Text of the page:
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New laws to help protect against critical medicine shortages

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Medicine companies will have to report shortages of important medicines as soon as they occur, following the successful passage of new laws through Parliament.

The Government is hailing it as ‘landmark legislation’ aimed at protecting supply of critical and life-saving medicine to Australian patients.

The new law also insists that if a critical drug is being removed from the market, the Health Department must be notified by the manufacturer at least 12 months in advance, or as soon as possible.

Health Minister Greg Hunt said the new law protects patients who rely on vital medicines, and also gives the community, medicine companies and patients the opportunity to take action to mitigate against a medicine shortage.

Mandatory reporting will apply to all prescription medicines as well as other medicines that are vital for public health, such as EpiPens and inhalers.

Tough penalties will apply to companies that do not comply with these new laws, including fines of up to $210,000 for each infringement and the possibility of further court action.

“I make no apologies for taking a hard-line approach to ensuring patients aren’t kept in the dark about a potential medicine shortage,” Mr Hunt said.

“A shortage that will severely impact on patients must be notified to the Therapeutic Goods Administration (TGA) as soon as possible, and no later than two working days after the medicine company knows or should know of the shortage.

“Medicine shortages have become an increasing problem in recent years, as medicine companies (manufacturers or importers) have failed to comply with the current voluntary reporting scheme.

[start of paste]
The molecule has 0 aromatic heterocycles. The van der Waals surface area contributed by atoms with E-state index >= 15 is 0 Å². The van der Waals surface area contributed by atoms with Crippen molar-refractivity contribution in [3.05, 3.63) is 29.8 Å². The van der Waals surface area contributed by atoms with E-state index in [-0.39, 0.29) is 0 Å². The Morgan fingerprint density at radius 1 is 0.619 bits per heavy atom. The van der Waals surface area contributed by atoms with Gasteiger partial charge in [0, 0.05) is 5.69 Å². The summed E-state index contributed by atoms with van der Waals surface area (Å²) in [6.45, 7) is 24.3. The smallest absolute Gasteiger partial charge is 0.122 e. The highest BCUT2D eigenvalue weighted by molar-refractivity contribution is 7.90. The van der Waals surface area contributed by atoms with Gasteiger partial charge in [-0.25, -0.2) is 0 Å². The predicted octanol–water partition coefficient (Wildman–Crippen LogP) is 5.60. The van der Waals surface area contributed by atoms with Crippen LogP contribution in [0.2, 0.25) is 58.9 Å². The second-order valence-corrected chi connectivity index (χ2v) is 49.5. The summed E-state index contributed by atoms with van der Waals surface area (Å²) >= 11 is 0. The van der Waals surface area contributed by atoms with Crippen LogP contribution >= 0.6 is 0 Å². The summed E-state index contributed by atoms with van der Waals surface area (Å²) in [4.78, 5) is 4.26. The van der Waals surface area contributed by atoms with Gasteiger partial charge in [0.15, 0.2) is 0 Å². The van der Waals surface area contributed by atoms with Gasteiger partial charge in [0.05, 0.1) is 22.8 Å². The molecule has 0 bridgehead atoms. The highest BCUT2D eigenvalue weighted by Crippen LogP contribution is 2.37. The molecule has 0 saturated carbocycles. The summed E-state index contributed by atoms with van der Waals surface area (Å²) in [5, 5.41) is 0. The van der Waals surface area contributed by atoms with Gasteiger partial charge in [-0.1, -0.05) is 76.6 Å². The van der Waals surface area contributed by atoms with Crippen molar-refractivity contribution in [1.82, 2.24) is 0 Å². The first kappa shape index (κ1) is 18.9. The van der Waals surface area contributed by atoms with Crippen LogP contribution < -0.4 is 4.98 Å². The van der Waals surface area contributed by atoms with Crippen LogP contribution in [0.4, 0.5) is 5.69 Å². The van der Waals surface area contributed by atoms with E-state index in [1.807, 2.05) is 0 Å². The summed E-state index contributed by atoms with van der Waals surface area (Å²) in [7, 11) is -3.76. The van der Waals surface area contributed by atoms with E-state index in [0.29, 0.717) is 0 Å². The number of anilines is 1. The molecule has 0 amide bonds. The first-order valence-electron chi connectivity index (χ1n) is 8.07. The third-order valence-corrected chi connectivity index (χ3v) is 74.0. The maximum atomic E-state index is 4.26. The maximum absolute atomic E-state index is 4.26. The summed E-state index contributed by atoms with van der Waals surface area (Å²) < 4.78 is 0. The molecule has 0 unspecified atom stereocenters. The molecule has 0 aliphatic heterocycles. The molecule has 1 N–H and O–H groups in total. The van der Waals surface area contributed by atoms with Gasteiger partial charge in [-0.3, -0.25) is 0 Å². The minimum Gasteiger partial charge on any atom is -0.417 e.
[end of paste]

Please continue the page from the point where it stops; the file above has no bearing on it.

“Earlier this year, Australia was one of several countries hit by a shortage of EpiPens, which provide lifesaving adrenalin for people who have had an acute allergic response.

“In this and a number of other cases, the shortages were not reported in advance to the TGA within the Department of Health. As a result, patients and doctors were not alerted in time for them to make alternative arrangements.”

Under the new law, a critical medicine is deemed to be in shortage if there is not enough, or likely will not be enough, for all patients in Australia who take it or may need to take it, at any time in the next six months.

Responses to a shortage could include re-directing the available supplies to patients who need them most, nominating alternative treatments and providing Pharmaceutical Benefits Scheme coverage for the alternatives.

Medicine companies must also notify the department of shortages that will not have a severe impact on patients. They will have up to 10 working days to do so.

“Shortages cannot always be avoided but, when they do occur, this mandatory reporting scheme will help Australian patients and health professionals to be more prepared,” the Minister said.

“I want to thank the medical sector who have worked closely with my Department and the TGA on improving the process for reporting medicines shortages and their willingness to improve the system through legislative change.

“In particular I want to thank Medicines Australia, the Australian Medical Association, the Society of Hospital Pharmacists of Australia, the Pharmacy Guild of Australia, the Australian Self Medication Industry, the National Pharmaceutical Services Association, the Pharmaceutical Society of Australia and the Generic and Biosimilar Medicines Association.

“These groups have worked collaboratively together and with Government to design a new approach that will support and protect Australian patients.” 

The new mandatory reporting scheme for medicines shortages is included in the Therapeutic Goods Amendment (2018 Measures No. 1) Bill 2018, passed by the Senate in September.

The new law will come into effect on 1 January 2019.

 

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